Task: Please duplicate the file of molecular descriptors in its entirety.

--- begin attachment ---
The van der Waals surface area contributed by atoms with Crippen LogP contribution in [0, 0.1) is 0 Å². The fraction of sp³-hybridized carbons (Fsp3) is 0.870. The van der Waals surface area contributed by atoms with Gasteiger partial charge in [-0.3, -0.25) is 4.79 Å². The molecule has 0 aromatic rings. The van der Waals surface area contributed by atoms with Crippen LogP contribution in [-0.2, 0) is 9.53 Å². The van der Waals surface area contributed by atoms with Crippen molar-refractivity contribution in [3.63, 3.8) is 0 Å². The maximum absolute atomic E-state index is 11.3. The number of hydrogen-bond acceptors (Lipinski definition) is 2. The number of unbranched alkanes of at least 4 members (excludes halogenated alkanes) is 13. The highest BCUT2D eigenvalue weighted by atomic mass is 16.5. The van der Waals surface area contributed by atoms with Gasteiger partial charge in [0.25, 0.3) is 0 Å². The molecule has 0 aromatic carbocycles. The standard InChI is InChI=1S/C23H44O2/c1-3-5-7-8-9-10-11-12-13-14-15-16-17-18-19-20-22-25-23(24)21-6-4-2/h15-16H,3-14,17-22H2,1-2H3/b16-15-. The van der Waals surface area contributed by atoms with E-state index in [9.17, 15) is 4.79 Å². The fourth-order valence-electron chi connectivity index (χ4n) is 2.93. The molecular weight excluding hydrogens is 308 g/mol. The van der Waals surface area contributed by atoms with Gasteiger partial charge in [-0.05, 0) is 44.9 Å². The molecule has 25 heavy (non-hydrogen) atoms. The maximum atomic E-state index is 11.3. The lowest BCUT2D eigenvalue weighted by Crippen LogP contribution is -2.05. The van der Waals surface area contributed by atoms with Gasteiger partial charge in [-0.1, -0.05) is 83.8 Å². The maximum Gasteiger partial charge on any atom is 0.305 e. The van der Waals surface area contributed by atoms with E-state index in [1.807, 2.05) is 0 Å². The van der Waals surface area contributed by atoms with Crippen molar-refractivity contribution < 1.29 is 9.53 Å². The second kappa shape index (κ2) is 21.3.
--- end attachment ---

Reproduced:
The van der Waals surface area contributed by atoms with Crippen LogP contribution in [0, 0.1) is 0 Å². The fraction of sp³-hybridized carbons (Fsp3) is 0.870. The van der Waals surface area contributed by atoms with Gasteiger partial charge in [-0.3, -0.25) is 4.79 Å². The molecule has 0 aromatic rings. The van der Waals surface area contributed by atoms with Crippen LogP contribution in [-0.2, 0) is 9.53 Å². The van der Waals surface area contributed by atoms with Crippen molar-refractivity contribution in [3.63, 3.8) is 0 Å². The maximum absolute atomic E-state index is 11.3. The number of hydrogen-bond acceptors (Lipinski definition) is 2. The number of unbranched alkanes of at least 4 members (excludes halogenated alkanes) is 13. The highest BCUT2D eigenvalue weighted by atomic mass is 16.5. The van der Waals surface area contributed by atoms with Gasteiger partial charge in [0.25, 0.3) is 0 Å². The molecule has 0 aromatic carbocycles. The standard InChI is InChI=1S/C23H44O2/c1-3-5-7-8-9-10-11-12-13-14-15-16-17-18-19-20-22-25-23(24)21-6-4-2/h15-16H,3-14,17-22H2,1-2H3/b16-15-. The van der Waals surface area contributed by atoms with E-state index in [9.17, 15) is 4.79 Å². The fourth-order valence-electron chi connectivity index (χ4n) is 2.93. The molecular weight excluding hydrogens is 308 g/mol. The van der Waals surface area contributed by atoms with Gasteiger partial charge in [-0.05, 0) is 44.9 Å². The molecule has 25 heavy (non-hydrogen) atoms. The maximum atomic E-state index is 11.3. The lowest BCUT2D eigenvalue weighted by Crippen LogP contribution is -2.05. The van der Waals surface area contributed by atoms with Gasteiger partial charge in [-0.1, -0.05) is 83.8 Å². The maximum Gasteiger partial charge on any atom is 0.305 e. The van der Waals surface area contributed by atoms with E-state index in [1.807, 2.05) is 0 Å². The van der Waals surface area contributed by atoms with Crippen molar-refractivity contribution < 1.29 is 9.53 Å². The second kappa shape index (κ2) is 21.3.